Funding a Other Funding
China ID  
Tanzania GS, PS Partnership
The Gambia PS, MFAD Partnership
Uganda A ID, MFAD  
Uganda B SALE, ID, MFAD  
Zambia MFAD Partnership
Nigeria SALE, ID  
Namibia PS, MFAD Partnership
Liberia ID  
Kenya A SALE, MFAD  
Kenya B GS, PS, SALE, ID, MFAD  
Ghana PS Partnership
R.O.C. (Taiwan) GS, PS, SALE, ID, MFAD  
Philippines GS, SALE  
Denmark PS, MFAD Tips Funds
Finland GS, PS, SALE, ID, MFAD  
a Funding: ID = Individual donations, GS = Government support, PS = Private sector (including nonprofit and private businesses), SALE = Sale of merchandise, MFAD = Membership fees and dues

None of the respondents indicated that they were connected to a university. This is very different from the United States 4-H program, which partners closely with land-grant universities (National 4-H Council, 2009b). The Philippines identified their partners as state universities and colleges, yet they did not consider themselves connected to a university. Although steps were taken to minimize possible misunderstandings by using the Flesch Kincaid Grade Level, this may indicate a misunderstanding of the phrase "connected to a university," or it could reflect differing educational structures. Typical partners included youth or agricultural organizations in their country or global programs. It was common for the African participants to list the United States 4-H program or a European 4-H program as one of their partners. Many of the partnerships reported are similar to that of the United States 4-H Program and Extension, and would benefit from the principles and practices used in Extension as a whole.

Objective Two—Program Structure

Respondents were questioned on the types of programming offered. Only seven of the 16 respondents offered programs for all areas, urban, suburban, and rural (Table 4). All African countries offered rural programs, but suburban and urban programming varied. Denmark only provided programming for rural and suburban areas. The Chinese respondent was a local program in an urban area and would not be expected to have a rural and suburban component or be representative of all Chinese programs.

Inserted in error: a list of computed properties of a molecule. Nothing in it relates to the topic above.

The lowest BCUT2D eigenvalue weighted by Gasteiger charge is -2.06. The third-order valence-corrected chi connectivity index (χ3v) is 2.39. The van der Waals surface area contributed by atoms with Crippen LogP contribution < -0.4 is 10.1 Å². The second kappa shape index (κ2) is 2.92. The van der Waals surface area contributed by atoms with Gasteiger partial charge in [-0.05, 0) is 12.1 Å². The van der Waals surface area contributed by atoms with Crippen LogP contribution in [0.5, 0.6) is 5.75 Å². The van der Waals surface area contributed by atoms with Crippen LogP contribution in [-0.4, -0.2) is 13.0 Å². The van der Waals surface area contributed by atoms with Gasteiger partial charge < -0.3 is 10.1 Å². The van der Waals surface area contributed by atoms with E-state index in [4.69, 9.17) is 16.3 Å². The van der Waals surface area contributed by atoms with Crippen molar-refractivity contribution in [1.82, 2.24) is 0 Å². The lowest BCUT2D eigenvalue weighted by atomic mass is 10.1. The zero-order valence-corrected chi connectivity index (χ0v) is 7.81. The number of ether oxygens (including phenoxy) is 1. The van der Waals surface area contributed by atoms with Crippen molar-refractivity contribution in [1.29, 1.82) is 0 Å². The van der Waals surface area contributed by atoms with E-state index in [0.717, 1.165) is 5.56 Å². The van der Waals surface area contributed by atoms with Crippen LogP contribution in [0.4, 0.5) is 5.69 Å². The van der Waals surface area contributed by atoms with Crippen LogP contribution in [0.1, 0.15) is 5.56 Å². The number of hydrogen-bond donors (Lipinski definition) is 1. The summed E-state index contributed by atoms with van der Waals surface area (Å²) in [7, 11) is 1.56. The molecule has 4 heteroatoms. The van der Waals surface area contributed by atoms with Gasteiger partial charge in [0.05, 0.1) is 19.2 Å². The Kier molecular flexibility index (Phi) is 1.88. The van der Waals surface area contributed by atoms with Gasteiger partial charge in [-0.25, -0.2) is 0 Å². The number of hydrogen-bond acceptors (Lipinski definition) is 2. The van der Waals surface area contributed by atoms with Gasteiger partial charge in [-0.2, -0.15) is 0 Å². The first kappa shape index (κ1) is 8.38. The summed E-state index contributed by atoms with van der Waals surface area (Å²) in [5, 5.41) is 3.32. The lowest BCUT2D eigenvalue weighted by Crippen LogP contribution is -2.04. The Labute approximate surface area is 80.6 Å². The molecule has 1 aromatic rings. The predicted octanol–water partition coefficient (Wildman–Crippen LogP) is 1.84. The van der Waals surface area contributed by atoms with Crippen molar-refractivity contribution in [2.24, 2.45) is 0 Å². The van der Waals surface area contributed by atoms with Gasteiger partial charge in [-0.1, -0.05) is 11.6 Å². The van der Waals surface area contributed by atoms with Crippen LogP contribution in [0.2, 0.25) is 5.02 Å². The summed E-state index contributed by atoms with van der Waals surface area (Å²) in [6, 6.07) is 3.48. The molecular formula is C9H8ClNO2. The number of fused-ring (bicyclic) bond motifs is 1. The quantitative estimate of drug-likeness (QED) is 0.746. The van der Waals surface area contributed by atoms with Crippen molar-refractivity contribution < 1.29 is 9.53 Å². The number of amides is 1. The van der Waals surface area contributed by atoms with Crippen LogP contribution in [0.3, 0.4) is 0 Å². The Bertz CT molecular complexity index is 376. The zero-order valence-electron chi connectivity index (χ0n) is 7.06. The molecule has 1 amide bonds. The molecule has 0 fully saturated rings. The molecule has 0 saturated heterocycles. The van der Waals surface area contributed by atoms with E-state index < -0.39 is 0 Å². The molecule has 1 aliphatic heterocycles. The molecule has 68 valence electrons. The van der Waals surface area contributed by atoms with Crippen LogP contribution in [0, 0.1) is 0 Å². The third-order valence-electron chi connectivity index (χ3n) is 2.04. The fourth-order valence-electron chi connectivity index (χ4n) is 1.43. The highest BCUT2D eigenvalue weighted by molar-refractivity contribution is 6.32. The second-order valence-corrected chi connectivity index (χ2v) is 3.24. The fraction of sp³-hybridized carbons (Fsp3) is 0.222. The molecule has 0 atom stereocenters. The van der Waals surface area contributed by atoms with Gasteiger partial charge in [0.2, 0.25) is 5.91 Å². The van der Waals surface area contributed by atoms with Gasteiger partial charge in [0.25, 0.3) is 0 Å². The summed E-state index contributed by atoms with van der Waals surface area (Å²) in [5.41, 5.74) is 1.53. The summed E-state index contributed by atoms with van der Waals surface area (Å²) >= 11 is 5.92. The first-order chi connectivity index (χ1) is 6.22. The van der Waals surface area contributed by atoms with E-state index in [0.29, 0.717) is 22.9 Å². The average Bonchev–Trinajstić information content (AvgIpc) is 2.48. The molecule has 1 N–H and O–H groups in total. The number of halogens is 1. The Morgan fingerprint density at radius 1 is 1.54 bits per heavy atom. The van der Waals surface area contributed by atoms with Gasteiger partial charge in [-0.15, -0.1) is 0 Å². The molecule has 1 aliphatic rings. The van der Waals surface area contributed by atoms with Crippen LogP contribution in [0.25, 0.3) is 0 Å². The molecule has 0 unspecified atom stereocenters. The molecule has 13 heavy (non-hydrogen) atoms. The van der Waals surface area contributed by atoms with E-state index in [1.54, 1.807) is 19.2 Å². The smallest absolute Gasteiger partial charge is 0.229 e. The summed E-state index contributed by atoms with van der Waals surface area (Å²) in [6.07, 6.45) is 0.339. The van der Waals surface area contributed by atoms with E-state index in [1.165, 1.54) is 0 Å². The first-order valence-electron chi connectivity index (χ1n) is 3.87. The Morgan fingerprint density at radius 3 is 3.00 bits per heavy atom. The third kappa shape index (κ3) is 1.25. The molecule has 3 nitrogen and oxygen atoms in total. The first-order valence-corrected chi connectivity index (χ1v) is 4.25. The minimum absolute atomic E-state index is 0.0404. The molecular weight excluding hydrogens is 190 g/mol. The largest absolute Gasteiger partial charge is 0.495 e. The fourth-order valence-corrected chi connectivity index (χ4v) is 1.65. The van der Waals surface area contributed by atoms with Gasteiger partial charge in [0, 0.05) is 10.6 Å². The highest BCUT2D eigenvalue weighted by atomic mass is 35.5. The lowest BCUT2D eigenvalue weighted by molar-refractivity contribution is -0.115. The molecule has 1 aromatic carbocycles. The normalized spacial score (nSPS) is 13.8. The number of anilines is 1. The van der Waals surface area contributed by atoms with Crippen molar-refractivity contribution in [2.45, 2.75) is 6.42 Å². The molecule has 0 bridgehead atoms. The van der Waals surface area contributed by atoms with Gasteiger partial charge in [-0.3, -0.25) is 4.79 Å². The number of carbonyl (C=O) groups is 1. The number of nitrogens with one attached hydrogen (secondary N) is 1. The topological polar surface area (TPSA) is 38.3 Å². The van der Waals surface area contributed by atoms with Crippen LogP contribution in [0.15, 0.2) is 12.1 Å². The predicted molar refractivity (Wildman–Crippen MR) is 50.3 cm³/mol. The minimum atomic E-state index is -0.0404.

Table 4.
Summary of Program Delivery Methods, Areas, and Components

  Area a Program Delivery b Components c
China U FF HO, CP, FUN
Tanzania R, SU CL, SCH, CA, FF CA, HO, CP, FUN
The Gambia R CL HO
Uganda A R CL, CA, FF CA, HO, CP, OU
Uganda B R, SU, U CL, SCH, CA, FF HO, CP, OU, FUN
Zambia R, SU CL, SCH, FF CA, HO, CP, OU, FUN
Nigeria R, SU CL, SCH, CA CA, HO, OU, FUN
Namibia R, SU, U CL, SCH, CA, FF HO, OU, FUN
Liberia R, SU, U CL, SCH CA, HO, FUN
Kenya A R, SU, U CL, SCH, CA HO, RB, FUN
Kenya B R, SU, U CL, SCH, FF CA, HO, CP, RB, OU, FUN
Ghana R, SU, U CL, SCH, CA, FF HO, CP, FUN
R.O.C. (Taiwan) - - -
Philippines R, SU, U CL, SCH, CA, FF CA, HO, CP, RB, OU, FUN
Denmark R, SU CL HO
Finland R, SU, U CL, SCH, CA HO, CP, OU
a Area: U=Urban, R= Rural, SU=Suburban b Program delivery: CL=Clubs, SCH=School based clubs, CA=Camps, FF=Fairs and festivals c Components: HO=Hands on, CA=Caring adult/youth mentoring, CO=community, RB=Research based, OU=Outcome based, Fun = Programs are fun!

Fifteen respondents answered the questions on program components and delivery methods. Almost all of the respondents delivered program content through 4-H community clubs, while 11 delivered program content through in-school 4-H curriculum (Table 4). The program in China, a local program only, indicated that only fairs and festivals were used for program delivery. In the U.S., in-school curriculum is most often associated with K-8th grade, whereas community clubs are available for those in grades 9-12. Survey participants appeared to follow the same trend.

Only seven respondents indicated that they used caring adult/youth mentorship as one of their program components. This is in contrast to the United States 4-H program, which focuses on providing quality youth mentorship through program volunteers, as illustrated in the 4-H vision (National 4-H Council, 2009c) and by connecting with Extension professionals and resources. Only three respondents used research-based information as part of their program components, including the Philippines, which is not surprising considering that none of the participants indicated that they were connected to a university. This is also in contrast with the United States program, which functions as part of the Extension system. The connection of Extension to land-grant universities is an integral component of bringing research-based ideas and practices to communities and 4-H for the benefit of the people. Such a connection on a global scale has the potential to enhance the education of youth and adults, and speed the development process of communities.